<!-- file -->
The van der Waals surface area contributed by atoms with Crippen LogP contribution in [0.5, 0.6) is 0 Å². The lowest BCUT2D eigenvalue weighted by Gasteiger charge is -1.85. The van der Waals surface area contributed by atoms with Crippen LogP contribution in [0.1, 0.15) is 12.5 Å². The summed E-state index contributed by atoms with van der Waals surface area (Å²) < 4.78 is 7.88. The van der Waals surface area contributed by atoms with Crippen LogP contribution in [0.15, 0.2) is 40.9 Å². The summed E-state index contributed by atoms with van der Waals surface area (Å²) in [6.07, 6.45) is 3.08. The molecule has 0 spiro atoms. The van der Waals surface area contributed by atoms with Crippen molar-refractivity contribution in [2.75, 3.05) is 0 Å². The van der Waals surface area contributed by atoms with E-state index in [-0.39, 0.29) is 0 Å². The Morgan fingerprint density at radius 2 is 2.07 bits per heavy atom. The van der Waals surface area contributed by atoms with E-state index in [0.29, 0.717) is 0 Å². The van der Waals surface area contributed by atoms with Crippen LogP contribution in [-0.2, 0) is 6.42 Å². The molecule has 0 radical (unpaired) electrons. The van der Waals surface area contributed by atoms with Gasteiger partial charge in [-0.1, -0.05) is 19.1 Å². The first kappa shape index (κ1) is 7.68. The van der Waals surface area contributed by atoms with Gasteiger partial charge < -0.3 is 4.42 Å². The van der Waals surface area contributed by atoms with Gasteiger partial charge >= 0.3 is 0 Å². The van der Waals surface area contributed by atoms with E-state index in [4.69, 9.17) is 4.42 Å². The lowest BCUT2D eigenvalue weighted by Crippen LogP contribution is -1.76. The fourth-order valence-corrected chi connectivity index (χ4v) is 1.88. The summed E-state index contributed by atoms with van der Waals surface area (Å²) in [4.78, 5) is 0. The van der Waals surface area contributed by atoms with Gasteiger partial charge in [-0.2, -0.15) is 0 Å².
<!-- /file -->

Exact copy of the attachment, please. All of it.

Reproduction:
The van der Waals surface area contributed by atoms with Crippen LogP contribution in [0.5, 0.6) is 0 Å². The lowest BCUT2D eigenvalue weighted by Gasteiger charge is -1.85. The van der Waals surface area contributed by atoms with Crippen LogP contribution in [0.1, 0.15) is 12.5 Å². The summed E-state index contributed by atoms with van der Waals surface area (Å²) < 4.78 is 7.88. The van der Waals surface area contributed by atoms with Crippen LogP contribution in [0.15, 0.2) is 40.9 Å². The summed E-state index contributed by atoms with van der Waals surface area (Å²) in [6.07, 6.45) is 3.08. The molecule has 0 spiro atoms. The van der Waals surface area contributed by atoms with Crippen molar-refractivity contribution in [2.75, 3.05) is 0 Å². The van der Waals surface area contributed by atoms with E-state index in [-0.39, 0.29) is 0 Å². The Morgan fingerprint density at radius 2 is 2.07 bits per heavy atom. The van der Waals surface area contributed by atoms with E-state index in [0.29, 0.717) is 0 Å². The van der Waals surface area contributed by atoms with Crippen LogP contribution in [-0.2, 0) is 6.42 Å². The molecule has 0 radical (unpaired) electrons. The van der Waals surface area contributed by atoms with Gasteiger partial charge in [-0.1, -0.05) is 19.1 Å². The first kappa shape index (κ1) is 7.68. The van der Waals surface area contributed by atoms with Gasteiger partial charge < -0.3 is 4.42 Å². The van der Waals surface area contributed by atoms with Gasteiger partial charge >= 0.3 is 0 Å². The van der Waals surface area contributed by atoms with E-state index in [4.69, 9.17) is 4.42 Å². The lowest BCUT2D eigenvalue weighted by Crippen LogP contribution is -1.76. The fourth-order valence-corrected chi connectivity index (χ4v) is 1.88. The summed E-state index contributed by atoms with van der Waals surface area (Å²) in [4.78, 5) is 0. The van der Waals surface area contributed by atoms with Gasteiger partial charge in [-0.2, -0.15) is 0 Å².